PET Projects Alzheimer's
Brain scan accurately finds patients headed for serious dementia
TUESDAY, Nov. 6, 2001 (HealthDayNews) -- A test that measures the buzz of sugar in the brain can predict which nerve-disease patients are likely to have a serious mental decline, a new study confirms.
Researchers in the United States and Europe say positron emission tomography (PET) accurately detected brain changes that lead to the dementia of Alzheimer's and other such degenerative diseases in at least 90 percent of patients they studied. The imaging tool works even better to identify the earliest stages of dementia in Alzheimer's, finding these signals 95 percent of the time.
"We found that PET opens a window into the living brain with a degree of accuracy matched only by autopsy," said lead study author Dr. Dan Silverman, a pharmacologist at the University of California at Los Angeles, in a statement today. "Physicians can perform this procedure non-invasively on living patients and detect dementia early enough for clinical intervention." A PET scan measures the flow of blood sugar -- the fuel for the brain -- as it is used by the organ.
The Food and Drug Administration has approved drugs to treat Alzheimer's dementia, but the medications usually can delay hospitalization for the condition by only about six months or so.
Dr. Edward Coleman, a Duke University radiologist, says PET scans will let doctors diagnose Alzheimer's earlier and therefore may make therapies for dementia more effective. "I think it's going to make a major impact in the way we are going to take care of these patients," says Coleman.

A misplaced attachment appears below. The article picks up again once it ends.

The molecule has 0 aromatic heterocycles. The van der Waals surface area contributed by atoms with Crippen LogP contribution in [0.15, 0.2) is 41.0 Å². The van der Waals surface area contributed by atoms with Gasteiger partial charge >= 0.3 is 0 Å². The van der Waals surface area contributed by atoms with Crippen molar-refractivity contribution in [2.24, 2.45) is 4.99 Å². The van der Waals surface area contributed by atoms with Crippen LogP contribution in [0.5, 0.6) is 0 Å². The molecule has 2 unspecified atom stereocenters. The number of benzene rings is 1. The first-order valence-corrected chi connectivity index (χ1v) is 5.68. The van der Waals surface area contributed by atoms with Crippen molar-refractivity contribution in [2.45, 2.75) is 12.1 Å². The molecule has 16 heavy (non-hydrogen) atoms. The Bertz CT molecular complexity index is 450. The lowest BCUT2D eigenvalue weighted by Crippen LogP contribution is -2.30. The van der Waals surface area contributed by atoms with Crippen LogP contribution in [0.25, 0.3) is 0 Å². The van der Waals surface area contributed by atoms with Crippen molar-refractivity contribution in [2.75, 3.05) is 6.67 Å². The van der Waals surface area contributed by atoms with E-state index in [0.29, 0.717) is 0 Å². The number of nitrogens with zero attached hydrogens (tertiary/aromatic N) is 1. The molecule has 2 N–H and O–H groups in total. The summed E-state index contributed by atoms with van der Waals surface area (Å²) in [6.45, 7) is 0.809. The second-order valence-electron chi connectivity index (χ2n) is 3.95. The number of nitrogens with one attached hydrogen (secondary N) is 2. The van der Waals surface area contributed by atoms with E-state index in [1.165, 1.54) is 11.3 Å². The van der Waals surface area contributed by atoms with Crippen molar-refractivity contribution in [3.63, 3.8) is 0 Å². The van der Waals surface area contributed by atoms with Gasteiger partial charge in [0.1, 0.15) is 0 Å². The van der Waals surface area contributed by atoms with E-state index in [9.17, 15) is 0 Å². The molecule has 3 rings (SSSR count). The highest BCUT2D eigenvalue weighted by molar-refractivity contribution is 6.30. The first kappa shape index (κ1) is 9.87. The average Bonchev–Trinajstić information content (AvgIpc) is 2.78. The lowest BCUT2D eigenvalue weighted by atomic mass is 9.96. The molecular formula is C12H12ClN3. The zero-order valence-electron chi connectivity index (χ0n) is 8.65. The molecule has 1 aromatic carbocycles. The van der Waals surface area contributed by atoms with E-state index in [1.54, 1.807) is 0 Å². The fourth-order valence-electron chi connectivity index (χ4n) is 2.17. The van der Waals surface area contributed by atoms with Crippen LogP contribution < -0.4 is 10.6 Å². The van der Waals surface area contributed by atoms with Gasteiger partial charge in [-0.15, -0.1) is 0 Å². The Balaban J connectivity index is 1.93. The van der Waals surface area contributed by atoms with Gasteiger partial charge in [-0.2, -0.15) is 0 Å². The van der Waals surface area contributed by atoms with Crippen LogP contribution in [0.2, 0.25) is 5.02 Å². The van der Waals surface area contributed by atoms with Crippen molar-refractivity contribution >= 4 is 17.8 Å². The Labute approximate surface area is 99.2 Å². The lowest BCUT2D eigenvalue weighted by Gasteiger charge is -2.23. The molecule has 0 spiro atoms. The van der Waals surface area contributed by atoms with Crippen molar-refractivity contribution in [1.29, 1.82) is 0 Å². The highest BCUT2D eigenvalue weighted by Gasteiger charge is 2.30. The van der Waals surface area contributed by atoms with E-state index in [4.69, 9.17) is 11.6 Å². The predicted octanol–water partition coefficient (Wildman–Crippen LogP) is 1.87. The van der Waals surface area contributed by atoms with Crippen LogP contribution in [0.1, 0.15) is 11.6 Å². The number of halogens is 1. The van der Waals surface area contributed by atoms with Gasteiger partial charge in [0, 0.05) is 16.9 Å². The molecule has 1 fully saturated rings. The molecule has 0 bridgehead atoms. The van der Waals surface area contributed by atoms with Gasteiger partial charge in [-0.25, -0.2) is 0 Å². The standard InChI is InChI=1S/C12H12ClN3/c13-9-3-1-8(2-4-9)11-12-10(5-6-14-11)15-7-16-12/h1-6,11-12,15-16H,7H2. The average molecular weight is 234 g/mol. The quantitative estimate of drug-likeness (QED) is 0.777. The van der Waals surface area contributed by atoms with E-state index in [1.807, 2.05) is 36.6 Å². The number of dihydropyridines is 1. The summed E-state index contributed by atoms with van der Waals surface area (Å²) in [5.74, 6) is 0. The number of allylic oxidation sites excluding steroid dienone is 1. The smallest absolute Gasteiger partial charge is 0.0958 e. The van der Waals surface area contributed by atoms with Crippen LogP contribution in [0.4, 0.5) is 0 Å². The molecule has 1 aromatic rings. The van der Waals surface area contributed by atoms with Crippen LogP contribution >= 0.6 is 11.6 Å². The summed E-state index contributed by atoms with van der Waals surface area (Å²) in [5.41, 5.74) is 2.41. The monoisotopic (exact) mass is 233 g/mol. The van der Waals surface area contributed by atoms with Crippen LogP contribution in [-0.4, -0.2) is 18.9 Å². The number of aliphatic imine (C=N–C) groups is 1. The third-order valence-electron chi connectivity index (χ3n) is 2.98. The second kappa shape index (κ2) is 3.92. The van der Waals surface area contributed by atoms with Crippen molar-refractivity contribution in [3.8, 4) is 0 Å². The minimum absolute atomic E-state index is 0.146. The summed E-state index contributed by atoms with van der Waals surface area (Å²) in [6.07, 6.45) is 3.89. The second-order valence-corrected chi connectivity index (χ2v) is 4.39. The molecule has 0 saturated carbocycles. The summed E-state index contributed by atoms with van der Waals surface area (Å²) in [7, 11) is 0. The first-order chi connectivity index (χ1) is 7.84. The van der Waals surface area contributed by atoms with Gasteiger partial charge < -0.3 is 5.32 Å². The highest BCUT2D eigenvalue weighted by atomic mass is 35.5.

The findings will appear this week in the Journal of the American Medical Association.
Earlier research has shown that PET scans can ferret out signs of Alzheimer's disease that otherwise might go undetected for years. The non-invasive technology uses a radioactive tracer injected into the body to monitor the activity of brain cells -- neurons -- and report vivid pictures of the organ.
Even budding Alzheimer's disease leaves a fingerprint in the form of muted use of blood sugar by tissue in the brain's temporoparietal lobes, a center involved the complex processing of memory, thought and mental agility. Other neurodegenerative disorders, such as non-Alzheimer's dementia, also have standout scans.
The latest study followed 284 men and women with varying stages of dementia for two to nine years. One group of 146 patients were given PET scans and then watched for signs of continued cognitive decline. The remaining 138 had autopsies after they died to identify Alzheimer's disease or similar dementia disorders.
Abnormal PET scans successfully predicted worsening dementia in 191 of 210 patients, or 91 percent. Those whose scans were normal, on the other hand, had only a 10 percent chance of experiencing continued mental decline over an average of three years of follow-up.
"PET's ability to diagnose dementia in its earliest stage holds great significance because medical management offers the most benefit during the initial period of decline," says Silverman.
Study co-author Mony J. de Leon, an experimental psychiatrist at New York University School of Medicine, says this and other work strongly suggests that PET will be useful to doctors hoping to identify people with budding dementia disorders.
PET also appears to be able to detect extremely early evidence of pre-clinical brain trouble that likely will progress to Alzheimer's, says de Leon, who recently published a study on the issue. And he says he's almost ready to recommend that healthy people with a family history of Alzheimer's or other strong risk factor for the disease consider getting the scans. "But it has to be couched with the proviso that the overall accuracy of the technology needs to be better learned," de Leon says.
What To Do
About 4 million Americans now suffer from Alzheimer's disease, says the Alzheimer's Association. As the population ages, that number is expected to surge to 14 million by the year 2050, the group says.